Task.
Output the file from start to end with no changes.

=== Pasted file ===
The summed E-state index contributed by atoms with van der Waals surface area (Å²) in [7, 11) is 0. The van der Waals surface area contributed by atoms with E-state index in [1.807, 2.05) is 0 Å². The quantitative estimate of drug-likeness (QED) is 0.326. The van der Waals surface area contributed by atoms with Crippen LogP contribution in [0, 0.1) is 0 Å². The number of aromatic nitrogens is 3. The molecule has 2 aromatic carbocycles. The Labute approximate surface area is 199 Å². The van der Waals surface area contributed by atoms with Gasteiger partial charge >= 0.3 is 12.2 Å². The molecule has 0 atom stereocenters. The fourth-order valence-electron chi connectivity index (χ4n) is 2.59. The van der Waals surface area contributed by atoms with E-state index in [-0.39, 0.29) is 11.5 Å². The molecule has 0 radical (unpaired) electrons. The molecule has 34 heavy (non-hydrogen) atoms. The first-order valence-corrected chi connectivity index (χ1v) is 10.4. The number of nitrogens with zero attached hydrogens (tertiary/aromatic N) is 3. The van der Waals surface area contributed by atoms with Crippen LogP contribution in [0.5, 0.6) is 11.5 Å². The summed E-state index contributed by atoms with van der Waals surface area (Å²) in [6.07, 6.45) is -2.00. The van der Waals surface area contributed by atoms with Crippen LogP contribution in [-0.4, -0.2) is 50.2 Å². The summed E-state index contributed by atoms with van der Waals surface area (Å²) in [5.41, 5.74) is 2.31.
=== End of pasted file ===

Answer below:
The summed E-state index contributed by atoms with van der Waals surface area (Å²) in [7, 11) is 0. The van der Waals surface area contributed by atoms with E-state index in [1.807, 2.05) is 0 Å². The quantitative estimate of drug-likeness (QED) is 0.326. The van der Waals surface area contributed by atoms with Crippen LogP contribution in [0, 0.1) is 0 Å². The number of aromatic nitrogens is 3. The molecule has 2 aromatic carbocycles. The Labute approximate surface area is 199 Å². The van der Waals surface area contributed by atoms with Gasteiger partial charge >= 0.3 is 12.2 Å². The molecule has 0 atom stereocenters. The fourth-order valence-electron chi connectivity index (χ4n) is 2.59. The van der Waals surface area contributed by atoms with E-state index in [-0.39, 0.29) is 11.5 Å². The molecule has 0 radical (unpaired) electrons. The molecule has 34 heavy (non-hydrogen) atoms. The first-order valence-corrected chi connectivity index (χ1v) is 10.4. The number of nitrogens with zero attached hydrogens (tertiary/aromatic N) is 3. The van der Waals surface area contributed by atoms with Crippen LogP contribution in [0.5, 0.6) is 11.5 Å². The summed E-state index contributed by atoms with van der Waals surface area (Å²) in [6.07, 6.45) is -2.00. The van der Waals surface area contributed by atoms with Crippen LogP contribution in [-0.4, -0.2) is 50.2 Å². The summed E-state index contributed by atoms with van der Waals surface area (Å²) in [5.41, 5.74) is 2.31.